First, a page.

Monday, September 01, 2008


Mark A. LeVine, History News Network - Lost in the international uproar over Russia's Olympic-eve invasion and occupation of Georgia and now the political and meteorological storms sweeping across the United States is a seismic shift in the dynamics of another conflict, one which offers a similarly vexing challenge to the core policy goals of the United States, Europe and many Middle Eastern governments to that posed by a newly belligerent Russia.

Largely unreported in the American and Western media, on August 10, two days after the start of both the Russian invasion and the Olympics, Palestinian lead negotiator Ahmed Qurie declared that if the peace process did not advance towards a final settlement soon, Palestinians would stop pursuing a two-state solution and demand the establishment of a bi-national state with Israel.

As Qurie, better known as Abu Alaa', explained it, "The Palestinian leadership has been working on establishing a Palestinian state within the '67 borders... If Israel continues to oppose making this a reality, then the Palestinian demand for the Palestinian people and its leadership (would be) one state, a bi-national state."

Less than two weeks earlier, PA President Mahmoud Abbas similarly argued that he might dissolve the PA and demand a bi-national state if progress was not made soon. . .

Today the mere possibility of a bi-national solution so frightens Israel's leaders that Prime Minister Ehud Olmert equated it with apartheid, warning that if the two-state process failed, Israel would "face a South African-style struggle for equal voting rights, and as soon as that happens, the state of Israel is finished."

The reason Israel would be "finished" is clear: Given the current state of relations between Jews and Palestinians it is difficult to envision Jews maintaining control over the territory, holy places, military, economy, and immigration of Israel/Palestine in a bi-national state, especially after the demographic balance shifts in favor of Palestinians, as many experts believe it is close to doing.

In such a situation Israel as a Jewish state would either "vanish from the pages of time," as Iranian President Ahmedinejad has infamously advocated, or an all-out civil war would erupt that would likely result in the exile of the vast majority of Palestinians from both Israel and the Occupied Territories. . .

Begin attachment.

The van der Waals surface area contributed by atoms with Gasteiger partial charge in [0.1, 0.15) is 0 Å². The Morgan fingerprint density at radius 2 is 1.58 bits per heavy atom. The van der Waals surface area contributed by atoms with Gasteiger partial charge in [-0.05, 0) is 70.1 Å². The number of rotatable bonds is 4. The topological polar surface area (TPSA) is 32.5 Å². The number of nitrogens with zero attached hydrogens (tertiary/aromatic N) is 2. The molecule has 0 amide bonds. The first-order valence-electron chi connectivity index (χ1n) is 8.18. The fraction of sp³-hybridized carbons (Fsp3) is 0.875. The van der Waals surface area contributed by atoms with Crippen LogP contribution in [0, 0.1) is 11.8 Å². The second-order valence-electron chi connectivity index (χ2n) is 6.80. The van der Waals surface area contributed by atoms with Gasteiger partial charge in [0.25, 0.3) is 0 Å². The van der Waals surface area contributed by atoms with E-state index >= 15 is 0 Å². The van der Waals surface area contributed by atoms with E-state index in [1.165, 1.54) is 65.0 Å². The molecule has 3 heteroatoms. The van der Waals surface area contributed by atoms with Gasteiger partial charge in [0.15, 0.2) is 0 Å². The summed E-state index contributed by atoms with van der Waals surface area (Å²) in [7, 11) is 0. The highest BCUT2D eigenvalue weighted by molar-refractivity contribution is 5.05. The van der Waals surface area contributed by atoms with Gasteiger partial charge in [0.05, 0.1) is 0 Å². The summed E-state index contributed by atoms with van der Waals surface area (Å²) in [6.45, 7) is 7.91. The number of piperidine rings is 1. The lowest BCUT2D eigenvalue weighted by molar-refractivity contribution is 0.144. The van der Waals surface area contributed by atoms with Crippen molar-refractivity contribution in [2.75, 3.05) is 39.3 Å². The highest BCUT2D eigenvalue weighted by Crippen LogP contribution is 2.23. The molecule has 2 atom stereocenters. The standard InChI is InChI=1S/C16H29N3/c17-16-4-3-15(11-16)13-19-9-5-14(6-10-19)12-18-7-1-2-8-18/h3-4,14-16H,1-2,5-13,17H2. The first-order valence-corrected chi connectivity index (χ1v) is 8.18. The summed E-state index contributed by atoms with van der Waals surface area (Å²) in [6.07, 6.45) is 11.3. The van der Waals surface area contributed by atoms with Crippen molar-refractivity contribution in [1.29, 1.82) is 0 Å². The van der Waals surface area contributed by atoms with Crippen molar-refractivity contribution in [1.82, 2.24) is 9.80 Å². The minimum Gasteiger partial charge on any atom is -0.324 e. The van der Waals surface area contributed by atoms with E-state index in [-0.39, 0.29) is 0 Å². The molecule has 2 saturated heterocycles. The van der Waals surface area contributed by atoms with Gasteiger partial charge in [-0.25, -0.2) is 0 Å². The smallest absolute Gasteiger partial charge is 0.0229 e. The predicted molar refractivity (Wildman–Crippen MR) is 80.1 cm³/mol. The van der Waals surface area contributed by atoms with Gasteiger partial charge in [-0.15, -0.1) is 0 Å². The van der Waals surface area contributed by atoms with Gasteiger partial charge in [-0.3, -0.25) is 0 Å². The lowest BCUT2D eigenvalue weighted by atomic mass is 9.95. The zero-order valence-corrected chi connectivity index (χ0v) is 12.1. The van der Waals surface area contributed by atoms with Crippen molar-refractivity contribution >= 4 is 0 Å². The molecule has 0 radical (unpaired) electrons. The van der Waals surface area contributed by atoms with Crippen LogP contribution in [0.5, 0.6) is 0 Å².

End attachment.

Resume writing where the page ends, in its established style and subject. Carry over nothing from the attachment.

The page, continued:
A generation ago, Israeli geographer Meron Benvenisti argued in his 1987 West Bank Data Base Project that by the mid-1980s the Occupied Territories had become so integrated into Israel that it was no longer possible to separate them. By the time Palestinians and Israelis were ready to negotiate a "divorce" in the early 1990s it was too late to do so. . .

With Palestinians wielding bi-nationalism as a threat and Israelis imagining it as a curse, it's not surprising that the idea still has relatively few supporters. But what if a bi-national state was reimagined as a positive development, one that allows for the greatest possible realization of both Jewish and Palestinian aspirations? Indeed, the idea had this connotation for progressive Zionists such as the Brit Shalom movement during the pre-1948 period, and an increasing number of Israeli academics and activists are giving the idea a second look today.

Even Theodor Herzl, in Zionism's ur-text, Altneuland (Old-New Land), describes the future Jewish state as one where Jews and Palestinians have equal rights and responsibilities in the civic and economic life of the country.

Of course, Herzl also imagined "spiriting" Palestinians "across the border" to ensure the creation of a Jewish state. And it is precisely such paradoxical sentiments towards Palestinians - wanting to live with them as good neighbors and wanting to get rid of them in order to ensure unfettered possession of the land - that has defined the serpentine trajectory of Zionism during the last century.

Today it seems we are back to Herzl's Old-New Land, with no one sure which path will lead to a peaceful future.